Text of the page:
Although more notes are beneficial, at least to a point, 'if the notes are taken indiscriminately or by mindlessly transcribing content, as is more likely the case on a laptop' than when notes are taken longhand, the benefit disappears. Indeed, synthesizing and summarizing content rather than verbatim transcription can serve as a desirable difficulty toward improved educational outcomes (e.g., Diemand-Yauman, Oppenheimer, & Vaughan, 2011; Richland, Bjork, Finley, & Linn, 2005). For that reason, laptop use in classrooms should be viewed with a healthy dose of caution; despite their growing popularity, 'laptops may be doing more harm in classrooms than good.' (p. 1166)

In short, no.

The study does show that using a laptop is highly correlated with verbatim note-taking; we know that's not an effective way to take notes as opposed to summarizing and synthesizing.

John Jones, Assistant Professor of Professional Writing and Editing at West Virginia University, also points out a problem with the instructions given to students in the second experiment. Namely, that students were told to take notes as they typically would in class when using a laptop. The warning against verbatim note-taking may have been ignored in the face of the students falling back on what they typically would do with their laptops. It's unlikely their note-taking habits would have been changed by a brief verbal warning in an unfamiliar learning situation.

In the same way learning to ride a bike and learning to drive a car require different learning experiences using different learning tools also requires different learning experiences. Students don't automatically know how to take notes; it's a learned skill, one we have to teach.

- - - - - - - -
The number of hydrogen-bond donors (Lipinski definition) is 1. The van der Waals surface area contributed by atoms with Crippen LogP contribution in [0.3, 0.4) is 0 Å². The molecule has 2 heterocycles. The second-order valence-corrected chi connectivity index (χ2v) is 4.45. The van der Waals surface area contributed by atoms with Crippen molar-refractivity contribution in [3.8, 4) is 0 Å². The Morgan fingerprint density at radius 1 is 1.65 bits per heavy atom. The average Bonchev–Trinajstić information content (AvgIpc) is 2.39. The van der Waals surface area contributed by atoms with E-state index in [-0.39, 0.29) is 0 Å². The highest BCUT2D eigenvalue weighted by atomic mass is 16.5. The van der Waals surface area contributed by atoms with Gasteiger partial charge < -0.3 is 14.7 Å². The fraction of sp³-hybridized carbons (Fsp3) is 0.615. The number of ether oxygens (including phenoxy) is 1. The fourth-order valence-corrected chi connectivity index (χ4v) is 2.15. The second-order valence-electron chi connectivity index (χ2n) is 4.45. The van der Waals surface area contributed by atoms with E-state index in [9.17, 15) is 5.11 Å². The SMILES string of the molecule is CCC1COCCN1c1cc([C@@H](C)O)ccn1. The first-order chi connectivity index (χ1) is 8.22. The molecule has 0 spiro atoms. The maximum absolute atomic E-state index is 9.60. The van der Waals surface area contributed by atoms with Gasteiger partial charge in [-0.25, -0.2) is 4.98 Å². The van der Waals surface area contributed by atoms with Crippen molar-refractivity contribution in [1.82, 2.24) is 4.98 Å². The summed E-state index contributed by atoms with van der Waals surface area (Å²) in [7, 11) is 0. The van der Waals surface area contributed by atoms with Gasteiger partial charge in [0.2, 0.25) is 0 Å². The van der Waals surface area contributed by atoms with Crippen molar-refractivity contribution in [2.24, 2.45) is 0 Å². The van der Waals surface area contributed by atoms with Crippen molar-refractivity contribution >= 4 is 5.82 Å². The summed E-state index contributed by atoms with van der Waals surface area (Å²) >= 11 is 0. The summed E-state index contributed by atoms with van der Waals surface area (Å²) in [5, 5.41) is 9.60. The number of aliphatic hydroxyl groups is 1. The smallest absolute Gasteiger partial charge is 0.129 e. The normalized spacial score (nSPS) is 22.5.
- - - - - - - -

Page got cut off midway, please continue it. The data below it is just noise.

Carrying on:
In the words of John Jones:

I am not criticizing Mueller and Oppenheimer's research, only the implications they draw from it. The correlation between laptop use and verbatim note taking is incredibly useful information for it allows educators to address how students use their tools. It certainly does not suggest that laptops are "harm[ful]" or should be restricted. The "pen" is not "mightier than the keyboard."

Moreover, we have to ask, is taking notes in a lecture hall what we mean by "learning"? Surely what we mean by "learning" is a far richer experience than that.

Cathy N. Davidson, Professor of Interdisciplinary Studies at Duke University, has more to say about this study as well. In particular, she says people are asking the wrong question.

What do you think? What do you mean by "learning"?

Cross posted at the Canadian K12 Blueprint.

photo credits: creative commons licensed (BY-NC-SA) flickr photo by Tulane Publications, creative commons licensed (BY-NC-ND) flickr photo by Newman University , creative commons licensed (BY-NC-SA) flickr photo by ransomtech

Sunday, March 16, 2014

5 Rules of Thumb for Teaching HOTS


What are some concrete and powerful pedagogical approaches you can leverage in a 1-to-1 or BYOD teaching environment? What sort of practices shift the focus of teaching and learning from Lower Order Thinking Skills (LOTS) to Higher Order Thinking Skills (HOTS)?

That might be a million dollar question, with many answers. Nothing works all the time, but everything works sometimes; successful learning is largely context dependent. The real question we need to ask is: "What works best in my context'?"

The slide deck below illustrates five concrete teaching practices that may be helpful in answering these questions. They grew out of several workshops I've lead with teachers discussing emerging practices in BYOD classrooms for encouraging teaching HOTS. It may be difficult to hit on all five ideas in every class you teach, and there will always be a place in our classrooms for teaching LOTS too. Nonetheless, having these rules of thumb knocking around in the back of your head can help create learning experiences for your students focused on HOTS.